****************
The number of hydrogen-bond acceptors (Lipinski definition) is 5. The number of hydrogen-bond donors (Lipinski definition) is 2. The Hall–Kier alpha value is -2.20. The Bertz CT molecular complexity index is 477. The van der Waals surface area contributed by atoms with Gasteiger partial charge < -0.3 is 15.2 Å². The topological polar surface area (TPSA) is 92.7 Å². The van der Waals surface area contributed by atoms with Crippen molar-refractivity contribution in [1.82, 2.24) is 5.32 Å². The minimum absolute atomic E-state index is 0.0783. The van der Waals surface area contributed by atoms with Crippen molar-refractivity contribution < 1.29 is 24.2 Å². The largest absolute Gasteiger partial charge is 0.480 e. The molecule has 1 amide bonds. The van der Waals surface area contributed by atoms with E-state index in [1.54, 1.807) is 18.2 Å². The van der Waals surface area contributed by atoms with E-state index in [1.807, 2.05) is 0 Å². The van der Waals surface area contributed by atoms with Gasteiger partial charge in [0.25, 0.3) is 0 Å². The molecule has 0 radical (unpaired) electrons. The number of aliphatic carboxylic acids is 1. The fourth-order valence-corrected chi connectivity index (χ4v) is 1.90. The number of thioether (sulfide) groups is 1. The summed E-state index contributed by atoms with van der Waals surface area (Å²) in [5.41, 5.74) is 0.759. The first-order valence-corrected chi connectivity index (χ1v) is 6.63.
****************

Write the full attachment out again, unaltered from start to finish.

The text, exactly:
The number of hydrogen-bond acceptors (Lipinski definition) is 5. The number of hydrogen-bond donors (Lipinski definition) is 2. The Hall–Kier alpha value is -2.20. The Bertz CT molecular complexity index is 477. The van der Waals surface area contributed by atoms with Gasteiger partial charge < -0.3 is 15.2 Å². The topological polar surface area (TPSA) is 92.7 Å². The van der Waals surface area contributed by atoms with Crippen molar-refractivity contribution in [1.82, 2.24) is 5.32 Å². The minimum absolute atomic E-state index is 0.0783. The van der Waals surface area contributed by atoms with Crippen molar-refractivity contribution < 1.29 is 24.2 Å². The largest absolute Gasteiger partial charge is 0.480 e. The molecule has 1 amide bonds. The van der Waals surface area contributed by atoms with E-state index in [1.54, 1.807) is 18.2 Å². The van der Waals surface area contributed by atoms with E-state index in [1.807, 2.05) is 0 Å². The van der Waals surface area contributed by atoms with Gasteiger partial charge in [0.25, 0.3) is 0 Å². The molecule has 0 radical (unpaired) electrons. The number of aliphatic carboxylic acids is 1. The fourth-order valence-corrected chi connectivity index (χ4v) is 1.90. The number of thioether (sulfide) groups is 1. The summed E-state index contributed by atoms with van der Waals surface area (Å²) in [5.41, 5.74) is 0.759. The first-order valence-corrected chi connectivity index (χ1v) is 6.63.